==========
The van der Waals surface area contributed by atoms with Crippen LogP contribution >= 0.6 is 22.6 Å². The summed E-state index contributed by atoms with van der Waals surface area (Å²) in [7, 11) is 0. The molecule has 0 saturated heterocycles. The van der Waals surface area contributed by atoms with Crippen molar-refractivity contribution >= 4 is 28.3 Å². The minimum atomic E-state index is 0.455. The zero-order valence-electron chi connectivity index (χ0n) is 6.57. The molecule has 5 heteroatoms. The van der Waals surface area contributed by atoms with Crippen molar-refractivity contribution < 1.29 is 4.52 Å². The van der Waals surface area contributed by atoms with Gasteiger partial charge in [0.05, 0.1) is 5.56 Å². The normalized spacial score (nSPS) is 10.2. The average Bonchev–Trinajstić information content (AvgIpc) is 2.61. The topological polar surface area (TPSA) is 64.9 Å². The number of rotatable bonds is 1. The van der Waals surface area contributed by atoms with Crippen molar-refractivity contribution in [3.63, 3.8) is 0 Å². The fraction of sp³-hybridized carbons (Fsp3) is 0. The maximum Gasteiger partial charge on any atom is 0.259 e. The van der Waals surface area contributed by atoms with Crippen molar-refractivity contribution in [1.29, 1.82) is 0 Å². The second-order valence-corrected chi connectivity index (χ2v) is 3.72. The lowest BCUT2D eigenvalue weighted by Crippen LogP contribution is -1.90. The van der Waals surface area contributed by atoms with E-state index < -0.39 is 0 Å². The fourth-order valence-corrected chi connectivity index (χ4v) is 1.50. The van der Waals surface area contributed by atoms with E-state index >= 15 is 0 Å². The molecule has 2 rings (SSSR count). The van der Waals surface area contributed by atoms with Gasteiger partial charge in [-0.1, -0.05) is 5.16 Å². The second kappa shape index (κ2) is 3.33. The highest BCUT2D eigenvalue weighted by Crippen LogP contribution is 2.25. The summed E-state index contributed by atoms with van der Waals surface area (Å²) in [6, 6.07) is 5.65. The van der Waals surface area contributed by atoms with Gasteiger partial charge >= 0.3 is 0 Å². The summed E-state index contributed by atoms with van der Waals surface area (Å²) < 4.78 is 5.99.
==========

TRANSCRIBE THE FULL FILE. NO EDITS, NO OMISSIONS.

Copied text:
The van der Waals surface area contributed by atoms with Crippen LogP contribution >= 0.6 is 22.6 Å². The summed E-state index contributed by atoms with van der Waals surface area (Å²) in [7, 11) is 0. The molecule has 0 saturated heterocycles. The van der Waals surface area contributed by atoms with Crippen molar-refractivity contribution >= 4 is 28.3 Å². The minimum atomic E-state index is 0.455. The zero-order valence-electron chi connectivity index (χ0n) is 6.57. The molecule has 5 heteroatoms. The van der Waals surface area contributed by atoms with Crippen molar-refractivity contribution < 1.29 is 4.52 Å². The van der Waals surface area contributed by atoms with Gasteiger partial charge in [0.05, 0.1) is 5.56 Å². The normalized spacial score (nSPS) is 10.2. The average Bonchev–Trinajstić information content (AvgIpc) is 2.61. The topological polar surface area (TPSA) is 64.9 Å². The number of rotatable bonds is 1. The van der Waals surface area contributed by atoms with Crippen molar-refractivity contribution in [3.63, 3.8) is 0 Å². The fraction of sp³-hybridized carbons (Fsp3) is 0. The maximum Gasteiger partial charge on any atom is 0.259 e. The van der Waals surface area contributed by atoms with Crippen molar-refractivity contribution in [1.29, 1.82) is 0 Å². The second-order valence-corrected chi connectivity index (χ2v) is 3.72. The lowest BCUT2D eigenvalue weighted by Crippen LogP contribution is -1.90. The van der Waals surface area contributed by atoms with E-state index < -0.39 is 0 Å². The fourth-order valence-corrected chi connectivity index (χ4v) is 1.50. The van der Waals surface area contributed by atoms with E-state index >= 15 is 0 Å². The molecule has 2 rings (SSSR count). The van der Waals surface area contributed by atoms with Gasteiger partial charge in [-0.1, -0.05) is 5.16 Å². The second kappa shape index (κ2) is 3.33. The highest BCUT2D eigenvalue weighted by Crippen LogP contribution is 2.25. The summed E-state index contributed by atoms with van der Waals surface area (Å²) in [6, 6.07) is 5.65. The van der Waals surface area contributed by atoms with Gasteiger partial charge >= 0.3 is 0 Å². The summed E-state index contributed by atoms with van der Waals surface area (Å²) < 4.78 is 5.99.